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Page 4 of 4
Paper originally delivered at the BSSA Conference ‘Stainless Solutions for a Sustainable Future’ held in Rotherham on 3rd April 2003. This paper describes a study where 2 high strength austenitic stainless steels and 3 carbon steels used at Volvo Cars Body Components, were compared. The differences in formability and crash absorbing capability of specific components made from these steels, during plastic deformation, are shown. Tensile, (stress-strain curves), and forming limit curves are compared. Forming limit dome tests are better for assessing steels subject to microstructural changes during deformation. Component stamping trials are described and analysed.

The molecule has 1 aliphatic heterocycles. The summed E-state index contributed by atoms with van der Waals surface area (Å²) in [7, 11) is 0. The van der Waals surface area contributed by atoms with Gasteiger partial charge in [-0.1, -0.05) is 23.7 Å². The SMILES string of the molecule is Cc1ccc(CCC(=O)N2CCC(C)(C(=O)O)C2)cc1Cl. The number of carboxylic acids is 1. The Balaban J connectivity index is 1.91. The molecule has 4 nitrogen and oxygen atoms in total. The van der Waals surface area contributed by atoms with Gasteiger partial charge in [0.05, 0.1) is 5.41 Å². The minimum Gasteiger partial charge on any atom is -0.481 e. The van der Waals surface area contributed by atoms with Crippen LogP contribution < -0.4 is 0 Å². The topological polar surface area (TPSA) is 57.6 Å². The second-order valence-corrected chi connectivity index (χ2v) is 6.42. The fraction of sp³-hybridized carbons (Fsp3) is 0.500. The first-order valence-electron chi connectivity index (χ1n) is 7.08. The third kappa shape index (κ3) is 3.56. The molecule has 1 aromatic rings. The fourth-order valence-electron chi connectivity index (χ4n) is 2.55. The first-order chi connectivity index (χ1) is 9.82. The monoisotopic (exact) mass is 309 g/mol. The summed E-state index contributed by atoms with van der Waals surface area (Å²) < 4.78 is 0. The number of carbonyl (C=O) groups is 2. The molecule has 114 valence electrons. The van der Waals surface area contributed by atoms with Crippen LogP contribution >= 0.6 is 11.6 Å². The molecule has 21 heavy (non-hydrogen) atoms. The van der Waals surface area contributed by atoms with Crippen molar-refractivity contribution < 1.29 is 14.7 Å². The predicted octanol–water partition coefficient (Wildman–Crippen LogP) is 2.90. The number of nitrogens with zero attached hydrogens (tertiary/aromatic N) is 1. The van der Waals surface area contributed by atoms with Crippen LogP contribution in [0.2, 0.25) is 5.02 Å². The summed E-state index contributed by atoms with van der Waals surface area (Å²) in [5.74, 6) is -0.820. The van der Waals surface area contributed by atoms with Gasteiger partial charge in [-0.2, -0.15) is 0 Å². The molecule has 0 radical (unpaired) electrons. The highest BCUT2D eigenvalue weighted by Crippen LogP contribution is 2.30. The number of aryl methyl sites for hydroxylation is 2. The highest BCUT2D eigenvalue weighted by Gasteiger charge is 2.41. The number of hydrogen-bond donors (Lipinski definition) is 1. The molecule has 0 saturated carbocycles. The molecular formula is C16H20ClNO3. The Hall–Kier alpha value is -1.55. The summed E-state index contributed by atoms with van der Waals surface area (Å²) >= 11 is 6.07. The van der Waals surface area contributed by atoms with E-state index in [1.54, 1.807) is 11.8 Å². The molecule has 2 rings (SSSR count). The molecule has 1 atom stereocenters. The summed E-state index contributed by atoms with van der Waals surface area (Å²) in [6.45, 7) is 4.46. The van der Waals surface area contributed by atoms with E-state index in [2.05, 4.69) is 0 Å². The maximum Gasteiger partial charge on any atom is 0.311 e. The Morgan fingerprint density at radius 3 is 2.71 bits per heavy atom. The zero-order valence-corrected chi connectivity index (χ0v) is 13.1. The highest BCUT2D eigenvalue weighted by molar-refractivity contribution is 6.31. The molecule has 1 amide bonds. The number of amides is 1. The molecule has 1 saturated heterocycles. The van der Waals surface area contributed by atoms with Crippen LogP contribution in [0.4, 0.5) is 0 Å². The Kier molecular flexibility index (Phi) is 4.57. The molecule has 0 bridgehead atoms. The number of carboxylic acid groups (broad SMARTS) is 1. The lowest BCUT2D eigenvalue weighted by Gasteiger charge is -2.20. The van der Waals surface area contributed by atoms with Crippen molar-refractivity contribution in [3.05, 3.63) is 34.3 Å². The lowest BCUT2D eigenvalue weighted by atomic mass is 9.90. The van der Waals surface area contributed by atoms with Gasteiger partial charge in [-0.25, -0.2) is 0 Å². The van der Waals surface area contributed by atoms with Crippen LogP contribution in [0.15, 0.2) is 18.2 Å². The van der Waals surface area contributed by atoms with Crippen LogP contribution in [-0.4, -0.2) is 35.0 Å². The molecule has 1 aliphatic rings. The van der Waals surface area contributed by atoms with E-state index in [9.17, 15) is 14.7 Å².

Austenitic stainless steels are not hardenable by heat treatment as no phase changes occur on heating or cooling. Softening is done by heating in the 1050 / 1120oC range, ideally followed by rapid cooling. For many applications, final stress relieving austenitic stainless steel products is not normally needed. Stress relieving removes residual tensile stresses and so improves the SCC resistance. The risk of distortion can be reduced during forming or machining operations by stress relieving.
This article summarises the proprietary surface hardening processes Stainihard and Stainitec